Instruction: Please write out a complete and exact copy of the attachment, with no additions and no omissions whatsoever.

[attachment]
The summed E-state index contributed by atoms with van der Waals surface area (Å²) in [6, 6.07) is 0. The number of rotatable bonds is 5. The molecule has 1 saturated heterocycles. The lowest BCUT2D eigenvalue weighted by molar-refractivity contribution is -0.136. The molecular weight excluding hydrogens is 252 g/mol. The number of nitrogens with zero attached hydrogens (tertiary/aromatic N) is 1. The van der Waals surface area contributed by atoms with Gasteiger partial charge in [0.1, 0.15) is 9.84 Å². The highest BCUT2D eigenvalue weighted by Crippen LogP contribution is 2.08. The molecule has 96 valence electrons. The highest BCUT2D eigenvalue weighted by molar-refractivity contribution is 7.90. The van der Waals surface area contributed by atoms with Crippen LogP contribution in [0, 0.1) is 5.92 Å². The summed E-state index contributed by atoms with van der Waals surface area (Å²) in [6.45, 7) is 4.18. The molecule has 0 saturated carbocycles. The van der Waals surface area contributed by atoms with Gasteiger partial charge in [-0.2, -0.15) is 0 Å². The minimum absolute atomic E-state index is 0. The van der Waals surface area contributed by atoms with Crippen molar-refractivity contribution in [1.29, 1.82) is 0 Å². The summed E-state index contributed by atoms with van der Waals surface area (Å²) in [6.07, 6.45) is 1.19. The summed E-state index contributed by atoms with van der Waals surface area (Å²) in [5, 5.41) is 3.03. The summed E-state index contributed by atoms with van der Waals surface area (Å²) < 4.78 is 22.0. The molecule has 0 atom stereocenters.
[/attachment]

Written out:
The summed E-state index contributed by atoms with van der Waals surface area (Å²) in [6, 6.07) is 0. The number of rotatable bonds is 5. The molecule has 1 saturated heterocycles. The lowest BCUT2D eigenvalue weighted by molar-refractivity contribution is -0.136. The molecular weight excluding hydrogens is 252 g/mol. The number of nitrogens with zero attached hydrogens (tertiary/aromatic N) is 1. The van der Waals surface area contributed by atoms with Gasteiger partial charge in [0.1, 0.15) is 9.84 Å². The highest BCUT2D eigenvalue weighted by Crippen LogP contribution is 2.08. The molecule has 96 valence electrons. The highest BCUT2D eigenvalue weighted by molar-refractivity contribution is 7.90. The van der Waals surface area contributed by atoms with Crippen LogP contribution in [0, 0.1) is 5.92 Å². The summed E-state index contributed by atoms with van der Waals surface area (Å²) in [6.45, 7) is 4.18. The molecule has 0 saturated carbocycles. The van der Waals surface area contributed by atoms with Gasteiger partial charge in [-0.2, -0.15) is 0 Å². The minimum absolute atomic E-state index is 0. The van der Waals surface area contributed by atoms with Crippen molar-refractivity contribution in [1.29, 1.82) is 0 Å². The summed E-state index contributed by atoms with van der Waals surface area (Å²) in [6.07, 6.45) is 1.19. The summed E-state index contributed by atoms with van der Waals surface area (Å²) in [5, 5.41) is 3.03. The summed E-state index contributed by atoms with van der Waals surface area (Å²) < 4.78 is 22.0. The molecule has 0 atom stereocenters.